Archive for April, 2006

Samsung memory, PC100/PC133 and CL2/CL3

Saturday, April 29th, 2006

Don't get snookered when buying memory for an older system.

Example: Samsung KM440S16030CT-GL
-GL means PC100/CL3
-GH means PC100/CL2
-G8 means PC133/CL3
-G7 means PC133/CL2

CL2 is ALWAYS better than CL3. PC133 is only better than PC100 if you are able to clock your bus higher than 100MHz. On i440BX systems as an example, this is undesirable because the AGP bus will be overclocked (the smallest ratio available on BX is 2/3). So when upgrading RAM, get PC100 CL2, or -GH in that case.

I am not sure whether PC133/CL3 (i.e. 8ns) memory can be safely run at CL2 in a PC100 board.

Many people posting memory on eBay are GUESSING as to its performance characteristics. Make sure you know before you waste money bidding on something that isn't really worth that much.

Politics and values

Saturday, April 29th, 2006

… are often confused. For example, the communist who votes for socialist candidates in the US, despite socialism being widely reviled and practically unworkable. This communist assumes that because he lives in a successful commune with several others, that this will translate into successful policy for society. He ignores that while he possesses the ethic of society-above-individual necessary for communism to work, regardless of whether such an ethic is good or bad, others do not necessarily possess it. If his plan were placed into action, it would be a failure.

Are we better served when people attempt to vote and legislate their individual values onto society? After all, their values, even if inefficient or harmful, will only take hold if enough others agree with them.

Or are we better served when people use a more universal metric for gauging the value of political efforts, such as the sum total of happiness for example?

This is not appeasal. Appeasal means to make free riders happy at the expense of others who are made less happy. The happiness created at the targets of redistribution is negated at perhaps an even greater magnitude at the source of the redistributed wealth.

This is not hedonism. Hedonism espouses a reckless disregard for the consequences of actions. But we should be certain that we are not manufacturing consequences in order to make fables out of individuals' lives. And we should be sure that when technology presents solutions that can prevent those consequences, that we do not use circular thinking to obstruct such measures.

The golden rule, as in do unto others only what you would allow them to do unto you, only works if individuals are social and rational, i.e. that they value fellow human creatures and that they value that which fosters happiness and survival. Individuals who are anti-social or who somehow obtain happiness from self-harm could use the golden rule to justify harming another.

What if throwing oneself on the sword would increase the sum total of happiness? Then this turns into collectivism. What if killing another would increase the sum total of happiness? Can such a metric be used as a moral compass? The very thought is disturbing. That action could be justified by other means, perhaps in terms of retribution, if the man had inflicted at least that amount of harm on another. But it is difficult to justify in terms of simply weighing the termination of his individual happiness against those whose happiness would be increased upon knowledge of his death.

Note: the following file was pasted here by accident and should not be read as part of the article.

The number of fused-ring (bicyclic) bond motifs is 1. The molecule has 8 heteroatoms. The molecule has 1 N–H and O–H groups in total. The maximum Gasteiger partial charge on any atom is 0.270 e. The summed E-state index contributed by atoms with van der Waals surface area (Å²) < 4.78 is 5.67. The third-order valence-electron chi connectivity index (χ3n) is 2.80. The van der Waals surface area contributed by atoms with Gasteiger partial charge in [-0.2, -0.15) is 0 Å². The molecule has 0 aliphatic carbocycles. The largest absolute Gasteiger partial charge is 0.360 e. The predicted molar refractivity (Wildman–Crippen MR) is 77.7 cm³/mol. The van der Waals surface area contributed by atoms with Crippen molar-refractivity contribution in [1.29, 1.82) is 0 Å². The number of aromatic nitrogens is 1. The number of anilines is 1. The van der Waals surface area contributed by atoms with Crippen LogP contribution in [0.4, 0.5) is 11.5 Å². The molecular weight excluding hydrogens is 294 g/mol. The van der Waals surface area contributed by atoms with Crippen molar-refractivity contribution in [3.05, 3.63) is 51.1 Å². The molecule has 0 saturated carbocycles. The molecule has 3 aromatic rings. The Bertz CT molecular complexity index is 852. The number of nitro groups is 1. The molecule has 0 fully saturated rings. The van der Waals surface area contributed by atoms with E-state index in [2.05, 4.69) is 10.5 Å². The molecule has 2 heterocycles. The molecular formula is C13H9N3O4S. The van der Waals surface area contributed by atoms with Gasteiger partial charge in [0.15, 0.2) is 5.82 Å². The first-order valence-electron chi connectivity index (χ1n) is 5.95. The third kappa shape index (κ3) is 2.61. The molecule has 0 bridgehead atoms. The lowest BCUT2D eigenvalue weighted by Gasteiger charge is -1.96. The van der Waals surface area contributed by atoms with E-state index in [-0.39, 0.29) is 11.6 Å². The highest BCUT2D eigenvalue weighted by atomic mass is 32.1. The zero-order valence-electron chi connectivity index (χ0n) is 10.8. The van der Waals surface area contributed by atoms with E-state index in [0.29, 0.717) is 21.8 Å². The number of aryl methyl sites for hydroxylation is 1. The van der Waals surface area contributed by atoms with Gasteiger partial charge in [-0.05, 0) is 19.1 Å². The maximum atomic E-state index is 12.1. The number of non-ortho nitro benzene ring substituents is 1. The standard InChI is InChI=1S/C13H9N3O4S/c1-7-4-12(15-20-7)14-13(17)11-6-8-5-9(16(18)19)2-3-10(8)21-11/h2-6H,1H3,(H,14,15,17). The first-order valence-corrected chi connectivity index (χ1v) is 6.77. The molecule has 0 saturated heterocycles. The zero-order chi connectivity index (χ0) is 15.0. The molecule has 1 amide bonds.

Whether our autonomy is an illusion or not, it is fundamentally all we have. As soon as we hand over the reins to fate and become spectators in our own lives, we have ceded any meaning in our actions. Lack of autonomy implies nihilism. Does nihilism increase happiness? Maybe for those for whom autonomy is a curse rather than an exquisite and unique privilege.

What happens when the reactionary survival instinct of a nihilist clashes with the examined plan of an autonomous individual? Since the nihilist values nothing, is it okay to disregard his instincts as we disregard those of beasts? How can one empirically, and externally, determine whether another truly holds no autonomy, no values and thus no happiness, in which case their life is an objectively valueless slideshow of sensations that can be discarded if it interferes with the happiness of one who does hold values?

Then again, if our senses were wired into a perfect simulator of nirvana, we could obtain ultimate happiness even though autonomy would in reality be non-existent…

Social science as a basis for government

Monday, April 17th, 2006

The utility of the area of study referred to as the social sciences rests on several assumptions.

The first assumption is that behavior of a large and diverse demographic can be predicted using results from a relatively minute sample set. A statistical significance test can usually falsify a social sciences result prima facie.

The second assumption is that in a social sciences study, it is possible to control for all confounding factors. Given the richness and depth of the individual human experience, this seems unlikely. Even if diversity is superficially maintained, a closer examination shows that it is impossible to account for all sets of inherited and learned behavior traits, nullifying any conclusions. Because of this inherent weakness, controls in social science studies are easily attacked. Critics of social science are brought out as being “pedantic” or “antisocial” or “not willing to compromise” or “unconcerned with the fate of the children”; or accused themselves of whatever allegedly immoral behavior is under attack, or of supporting some other clearly immoral behavior that happens to have some spurious association with the behavior under attack.

The last assumption is that predicting the behavior of autonomous, sentient individuals is within the scope of science itself. Science can only be used to divine facts and make predictions regarding deterministic systems. Behavior is not deterministic, because behavior can change whimsically, or it can change because the subject realizes they are being observed. The behavior may change to “good” behavior, to avoid engaging in a criticized activity, thus tainting the result; or it may change to “bad” behavior, to thumb one's nose at the establishment, to defy authority and dare to do that which is under criticism – also tainting the result. Social science assumes that behavior is ordered and caused. This places self-determination in a very low regard.